After a 240-year hiatus, white-tailed eagles are coming back to southern England

A lot is riding on the wings of six baby sea eagles released on the Isle of Wight. They are pioneers of a project to bring the birds back to southern England.

For centuries, there’s been an eagle-shaped hole in the skies over England where the majestic white-tailed eagle once soared. The enormous raptor — its wingspan stretches nearly eight feet — was hunted to extinction some 240 years ago.

“They are a missing part of England’s native biodiversity and were lost entirely through human activities, particularly intense persecution,” notes the Roy Dennis Wildlife Foundation, a charitable trust dedicated to wildlife conservation and research.

But last August, hope took flight again on the tenuous wings of six baby raptors. The chicks, as The Guardian reports, were released on the Isle of Wight, in the hope they would someday reclaim their place in the skies of southern Britain.

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The world’s longest coastal path to open in England in 2021

Author of a new guidebook to the Path Stephen Neale offers a taste of what’s in store next year


The Thames pilot steered the foot ferry out of Tilbury dock, Essex, towards Gravesend, in Kent. He told me some of his passengers only travel one way.

  • “Why?”
  • “Because they’re trying to walk the entire coast,” he said.
  • “How many people say that to you?”
  • “More than you think,” he replied.

It was 2018, and I was researching the England Coast Path for my book of the same name. When the route opens, hopefully next year, it will be the longest coast path in the world. And all those people who have tried, and failed, to walk the entire coast, without cutting miles inland, will now have a better chance to succeed.

The world’s greatest public right of way network

A monumental achievement. Not for the walker. But the landowners, volunteers and politicians, who across almost two decades, made it possible. The path will connect everyone of us to our salty waters via the world’s greatest public right of way network. A triumph of economic regeneration and mindful human experience in nature.

My own relationship to the coast is not associated with long walks. It’s linked to living in a seaside town at Southend, walking a little of the shore each week, crabbing as a kid and being mild ly obsessed with exploring new places that don’t involve tramping the coast every day for several years.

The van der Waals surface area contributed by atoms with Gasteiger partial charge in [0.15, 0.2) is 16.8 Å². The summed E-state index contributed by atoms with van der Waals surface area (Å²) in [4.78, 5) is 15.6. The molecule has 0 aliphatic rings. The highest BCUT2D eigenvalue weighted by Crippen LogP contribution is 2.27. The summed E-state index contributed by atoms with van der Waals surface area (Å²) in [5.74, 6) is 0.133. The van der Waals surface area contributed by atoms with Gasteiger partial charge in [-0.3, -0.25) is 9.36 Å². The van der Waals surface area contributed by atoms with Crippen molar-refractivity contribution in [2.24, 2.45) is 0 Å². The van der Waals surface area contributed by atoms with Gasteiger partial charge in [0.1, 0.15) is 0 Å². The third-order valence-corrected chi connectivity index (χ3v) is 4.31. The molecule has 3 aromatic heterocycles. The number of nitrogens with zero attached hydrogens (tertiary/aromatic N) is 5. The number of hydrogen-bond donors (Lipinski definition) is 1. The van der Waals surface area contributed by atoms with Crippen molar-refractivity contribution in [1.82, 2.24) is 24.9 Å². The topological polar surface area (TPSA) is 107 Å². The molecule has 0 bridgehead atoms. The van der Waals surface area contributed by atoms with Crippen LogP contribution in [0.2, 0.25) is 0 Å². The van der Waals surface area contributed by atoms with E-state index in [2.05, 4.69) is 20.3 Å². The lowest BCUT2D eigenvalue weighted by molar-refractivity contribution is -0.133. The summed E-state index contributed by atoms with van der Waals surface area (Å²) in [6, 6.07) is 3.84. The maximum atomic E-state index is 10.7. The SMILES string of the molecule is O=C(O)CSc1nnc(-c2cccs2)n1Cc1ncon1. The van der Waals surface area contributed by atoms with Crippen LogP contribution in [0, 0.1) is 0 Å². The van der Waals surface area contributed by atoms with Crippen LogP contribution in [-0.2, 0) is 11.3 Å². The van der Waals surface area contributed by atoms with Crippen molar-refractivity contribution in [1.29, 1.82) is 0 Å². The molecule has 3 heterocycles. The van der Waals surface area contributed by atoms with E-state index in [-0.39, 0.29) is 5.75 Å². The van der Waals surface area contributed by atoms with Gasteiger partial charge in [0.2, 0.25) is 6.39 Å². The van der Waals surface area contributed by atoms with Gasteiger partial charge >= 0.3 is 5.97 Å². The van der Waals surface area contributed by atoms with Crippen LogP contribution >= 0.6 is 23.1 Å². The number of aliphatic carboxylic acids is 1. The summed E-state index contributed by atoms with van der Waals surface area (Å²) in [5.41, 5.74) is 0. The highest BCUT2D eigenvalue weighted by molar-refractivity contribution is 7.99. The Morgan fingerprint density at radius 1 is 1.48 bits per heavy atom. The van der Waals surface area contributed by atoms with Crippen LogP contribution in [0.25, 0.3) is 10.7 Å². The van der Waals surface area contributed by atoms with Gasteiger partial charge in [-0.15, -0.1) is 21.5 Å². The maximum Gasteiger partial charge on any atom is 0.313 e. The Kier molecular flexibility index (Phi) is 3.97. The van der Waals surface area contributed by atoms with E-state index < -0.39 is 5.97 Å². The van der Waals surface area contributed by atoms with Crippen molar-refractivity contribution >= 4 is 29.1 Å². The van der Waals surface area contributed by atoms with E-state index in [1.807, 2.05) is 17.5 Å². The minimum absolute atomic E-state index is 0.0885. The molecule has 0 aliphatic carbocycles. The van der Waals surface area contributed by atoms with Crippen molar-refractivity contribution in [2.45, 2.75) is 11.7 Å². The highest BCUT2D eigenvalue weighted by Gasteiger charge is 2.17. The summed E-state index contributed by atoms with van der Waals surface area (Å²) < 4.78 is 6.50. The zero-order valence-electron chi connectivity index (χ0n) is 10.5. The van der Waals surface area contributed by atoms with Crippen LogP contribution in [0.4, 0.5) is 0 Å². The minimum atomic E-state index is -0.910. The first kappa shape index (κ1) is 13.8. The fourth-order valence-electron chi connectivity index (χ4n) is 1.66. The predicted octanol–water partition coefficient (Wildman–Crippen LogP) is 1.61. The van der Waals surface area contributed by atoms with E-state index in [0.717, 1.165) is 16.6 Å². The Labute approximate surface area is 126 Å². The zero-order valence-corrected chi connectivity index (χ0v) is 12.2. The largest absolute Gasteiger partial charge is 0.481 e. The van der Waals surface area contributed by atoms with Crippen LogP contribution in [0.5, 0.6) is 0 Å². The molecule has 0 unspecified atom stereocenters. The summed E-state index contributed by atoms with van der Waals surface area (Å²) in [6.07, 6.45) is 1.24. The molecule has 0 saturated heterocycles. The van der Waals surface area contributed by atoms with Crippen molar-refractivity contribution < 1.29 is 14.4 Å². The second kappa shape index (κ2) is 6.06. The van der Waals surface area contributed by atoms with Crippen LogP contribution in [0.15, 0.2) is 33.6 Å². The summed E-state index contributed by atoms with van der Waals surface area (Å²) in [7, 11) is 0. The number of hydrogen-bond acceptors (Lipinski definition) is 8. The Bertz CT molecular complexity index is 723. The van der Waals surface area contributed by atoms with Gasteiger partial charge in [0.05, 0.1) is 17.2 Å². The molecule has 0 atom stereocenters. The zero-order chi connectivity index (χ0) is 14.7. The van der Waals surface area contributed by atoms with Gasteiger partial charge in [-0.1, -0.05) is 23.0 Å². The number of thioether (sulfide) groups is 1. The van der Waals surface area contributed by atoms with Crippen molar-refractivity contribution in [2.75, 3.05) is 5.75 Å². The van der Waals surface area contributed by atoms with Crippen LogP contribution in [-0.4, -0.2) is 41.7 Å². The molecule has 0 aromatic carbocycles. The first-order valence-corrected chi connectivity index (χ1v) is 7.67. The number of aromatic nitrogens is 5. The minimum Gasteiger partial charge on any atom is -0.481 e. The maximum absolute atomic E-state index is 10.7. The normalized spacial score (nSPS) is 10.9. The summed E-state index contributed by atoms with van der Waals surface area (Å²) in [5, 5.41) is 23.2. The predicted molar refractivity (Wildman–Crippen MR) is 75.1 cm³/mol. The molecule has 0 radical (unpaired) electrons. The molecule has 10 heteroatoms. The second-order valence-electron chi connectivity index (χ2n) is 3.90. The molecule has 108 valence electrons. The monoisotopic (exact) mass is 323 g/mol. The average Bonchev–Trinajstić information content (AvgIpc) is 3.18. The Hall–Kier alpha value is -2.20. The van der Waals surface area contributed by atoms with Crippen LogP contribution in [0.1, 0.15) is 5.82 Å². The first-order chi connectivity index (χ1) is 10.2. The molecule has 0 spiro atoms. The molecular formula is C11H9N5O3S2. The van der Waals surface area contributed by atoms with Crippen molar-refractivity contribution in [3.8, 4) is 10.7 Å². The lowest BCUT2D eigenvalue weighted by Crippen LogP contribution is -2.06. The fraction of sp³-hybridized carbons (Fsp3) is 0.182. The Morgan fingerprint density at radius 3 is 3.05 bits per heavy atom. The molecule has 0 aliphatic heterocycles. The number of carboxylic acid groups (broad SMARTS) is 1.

I like to walk, but I don’t think of myself as a walker. Any more than I considered myself a walker when I played golf.

The England Coast Path opens up a catalogue of mini adventures, sleeps, new foods and thirst quenching drinks like water, coffee and warm beer.

Twin forts

Cliffe Fort in Kent is one of my favourite mini adventures. I take my own water because there are no shops or cafes. Apart from that, the old ruin combines almost everything that’s good about our coast.

It was built in the 19th century at the mouth of the river Thames to guard London from French war ships. At one time it was fitted out with a launcher for the Brennan torpedo— the world’s first guided missile, until it accidentally sunk a Thames trawler  [ . . . ]

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Sounds of hope: Winter Wren

By Laura Sebastianelli

Background sounds: distant surf on rocky coast, lobster boat, light irregular wind, other animals: red squirrel, flies, Black Throated Green warbler, Northern Parula warbler, Dark-eye Junco.

Laura Sebastinelli

Marantz PMD561, 2 Sennheiser ME62s


A longtime friend of THE HOBBLEDEHOY, Laura Sebastianelli is a naturalist, ecological educator, sound recordist, citizen scientist, and active community member living near Dyke Marsh Wildlife Preserve
in Alexandria, VA.
Visit at: wildaroundus.wordpress.com/

Birding in a Dangerous Time

How to mostly stay home, but still partake in a spectacular spring migration.


While the deadly coronavirus pandemic continues to spread across the globe, a much different wave is sweeping through our backyards almost unnoticed — one that offers much-needed inspiration and emotional relief during troubled times.

The annual northward spring migration of birds is underway, providing citizens with not just a distraction from the ho-hum of self-isolation, but an opportunity to experience one of the greatest natural wonders on Earth without even leaving the house.

“This migration — birds coming from distant countries — can open your eyes to another world, something entirely foreign,” says Rob Butler, a B.C. bird expert, author and former federal research scientist. “Most people are completely oblivious to it.”

According to the National Audubon Society, at least a billion birds migrate annually along the Pacific Flyway — a route that follows the west side of the Americas and crosses a vast range of habitats from the tropics to the Arctic. Continue reading

Beauty during pandemic: dueting Barred Owls

By Laura Sebastianelli

Despite rain (light to medium at times) a pair of of dueting Barred Owls was recorded for over an hour (4:20 – 5:25am) this morning at the edges of west Dyke Marsh and River Towers, Alexandria, VA. This clip features roughly 5 minutes that includes 3 sets of caterwauling — calls described well by Birds of North America Online as “a raucous jumble of cackles, hoots, caws and gurgles.

Laura Sebastinelli

Marantz PMD561, Sennheiser ME66
BAOW 032820 450am 1035 Short Final


A longtime friend of THE HOBBLEDEHOY, Laura Sebastianelli is a naturalist, ecological educator, sound recordist, citizen scientist, and active community member living near Dyke Marsh Wildlife Preserve
in Alexandria, VA.
Visit at: wildaroundus.wordpress.com/